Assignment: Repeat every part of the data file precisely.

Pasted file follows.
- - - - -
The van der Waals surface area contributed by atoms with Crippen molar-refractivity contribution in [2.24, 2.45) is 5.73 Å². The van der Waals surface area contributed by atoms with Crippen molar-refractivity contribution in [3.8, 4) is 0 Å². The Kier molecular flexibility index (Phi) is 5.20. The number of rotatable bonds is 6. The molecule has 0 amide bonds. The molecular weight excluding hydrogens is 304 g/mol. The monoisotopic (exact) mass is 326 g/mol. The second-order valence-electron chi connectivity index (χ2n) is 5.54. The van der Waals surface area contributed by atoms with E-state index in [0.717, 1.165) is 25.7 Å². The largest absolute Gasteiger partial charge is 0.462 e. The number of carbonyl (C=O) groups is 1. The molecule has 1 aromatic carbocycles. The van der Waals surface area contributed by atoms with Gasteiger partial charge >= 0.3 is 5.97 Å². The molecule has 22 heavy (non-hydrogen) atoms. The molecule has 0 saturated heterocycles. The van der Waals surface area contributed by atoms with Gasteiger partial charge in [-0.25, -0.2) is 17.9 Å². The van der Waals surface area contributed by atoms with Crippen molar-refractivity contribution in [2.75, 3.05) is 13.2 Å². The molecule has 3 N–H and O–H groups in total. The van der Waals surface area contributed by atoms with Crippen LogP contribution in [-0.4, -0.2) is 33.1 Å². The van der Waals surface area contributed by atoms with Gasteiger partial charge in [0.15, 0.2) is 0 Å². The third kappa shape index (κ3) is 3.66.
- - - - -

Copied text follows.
The van der Waals surface area contributed by atoms with Crippen molar-refractivity contribution in [2.24, 2.45) is 5.73 Å². The van der Waals surface area contributed by atoms with Crippen molar-refractivity contribution in [3.8, 4) is 0 Å². The Kier molecular flexibility index (Phi) is 5.20. The number of rotatable bonds is 6. The molecule has 0 amide bonds. The molecular weight excluding hydrogens is 304 g/mol. The monoisotopic (exact) mass is 326 g/mol. The second-order valence-electron chi connectivity index (χ2n) is 5.54. The van der Waals surface area contributed by atoms with E-state index in [0.717, 1.165) is 25.7 Å². The largest absolute Gasteiger partial charge is 0.462 e. The number of carbonyl (C=O) groups is 1. The molecule has 1 aromatic carbocycles. The van der Waals surface area contributed by atoms with Gasteiger partial charge >= 0.3 is 5.97 Å². The molecule has 22 heavy (non-hydrogen) atoms. The molecule has 0 saturated heterocycles. The van der Waals surface area contributed by atoms with Gasteiger partial charge in [-0.25, -0.2) is 17.9 Å². The van der Waals surface area contributed by atoms with Crippen molar-refractivity contribution in [2.75, 3.05) is 13.2 Å². The molecule has 3 N–H and O–H groups in total. The van der Waals surface area contributed by atoms with Crippen LogP contribution in [-0.4, -0.2) is 33.1 Å². The van der Waals surface area contributed by atoms with Gasteiger partial charge in [0.15, 0.2) is 0 Å². The third kappa shape index (κ3) is 3.66.